JOURNEY TO THE CENTER OF THE EARTH next Monday.
Seems Seymour Hersh, the reporter who broke “The Pentagon Papers” that were close to the final nail in the Vietnam War as far as much of the American public is concerned, has unearthed the story that the Ghost and the Dick have repeated their pre-Iraq behavior re: Iran. You may recall that when American intelligence agencies provided intelligence indicating no imminent threat to America from Iraq and no real grounds for invasion, the White House summarily dismissed the reports on the theory that any information that didn’t agree with what they’d already decided on must be wrong information and went with “more reliable” intel provided by the British instead. (Similarly, after the EPA conducted a Supreme Court-ordered investigation into the true effect of greenhouse gases on the environment and came up with results the administration didn’t want, the White House simply never read, or opened, the report.) According to Hersh, American intelligence has decided that Iran isn’t quite the nuclear threat the administration claims it is. The White House has again chosen to dismiss the report.
July 1st was the 150th birthday of the Theory Of Evolution, in case you didn’t know. And it hasn’t been debunked yet.
By the way, seems a new federal law requires anyone giving up their American citizenship to be taxed on all their assets. I guess you can’t take it with you…
More RIAA funnies, in keeping with recent maneuvers by the MPAA: the Recording Industry Association Of America actually argued to a judge that “proof” is an unreasonable burden on their efforts to sue copyright infringers. In other words, they shouldn’t be required to prove accusations against anyone. That standard certainly would work well with their favorite little extortion scam of sending letters threatening infringement lawsuits to more or less random parties then offering to keep it all out of court by negotiating a settlement.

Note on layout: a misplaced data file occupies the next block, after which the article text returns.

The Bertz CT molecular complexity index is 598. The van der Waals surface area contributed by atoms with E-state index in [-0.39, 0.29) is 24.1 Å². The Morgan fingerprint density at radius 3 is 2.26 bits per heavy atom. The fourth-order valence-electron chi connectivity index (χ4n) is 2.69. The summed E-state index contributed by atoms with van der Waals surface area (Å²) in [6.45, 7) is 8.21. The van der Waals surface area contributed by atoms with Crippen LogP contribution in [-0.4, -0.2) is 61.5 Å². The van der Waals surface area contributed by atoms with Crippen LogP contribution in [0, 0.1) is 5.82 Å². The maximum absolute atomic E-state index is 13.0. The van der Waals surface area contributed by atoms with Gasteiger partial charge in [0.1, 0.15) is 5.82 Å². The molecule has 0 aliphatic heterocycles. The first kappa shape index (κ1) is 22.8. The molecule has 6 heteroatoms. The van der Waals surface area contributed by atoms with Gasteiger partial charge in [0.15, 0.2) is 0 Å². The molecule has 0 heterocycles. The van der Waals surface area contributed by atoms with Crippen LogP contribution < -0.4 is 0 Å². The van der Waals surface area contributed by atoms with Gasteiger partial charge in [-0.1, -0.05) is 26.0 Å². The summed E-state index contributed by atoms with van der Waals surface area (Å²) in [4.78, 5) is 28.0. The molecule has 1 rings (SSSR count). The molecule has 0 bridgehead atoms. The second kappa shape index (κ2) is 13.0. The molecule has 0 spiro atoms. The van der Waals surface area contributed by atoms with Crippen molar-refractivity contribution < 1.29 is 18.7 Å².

Another funny story: bought a Vivitar digital camera a couple years back that I almost threw away in disgust because it ate through batteries, alkaline batteries, like there was no tomorrow. Batteries would last about five minutes, making the camera impractical for pretty much anything spontaneous. Instead of the trash, it ended up in a cabinet. What Vivitar, bless their souls, didn’t bother to tell me, was that alkaline batteries just don’t work well in digital cameras, which draw a higher drain than alkalines can handle. (Nobody also bothers to mention that alkaline batteries digital cameras say are dead still have tons of charge in them.) But it turns out rechargeable batteries do, and the camera’s now out of hibernation and doing fine. Why don’t camera companies make a big deal of this?
Finally, as we approach Independence Day, got in a discussion with someone last night about the concept of “serving your country.” There are a lot of ways we can all “serve” America, but, frankly, the best way, and one open to all of us, is to keep it honest.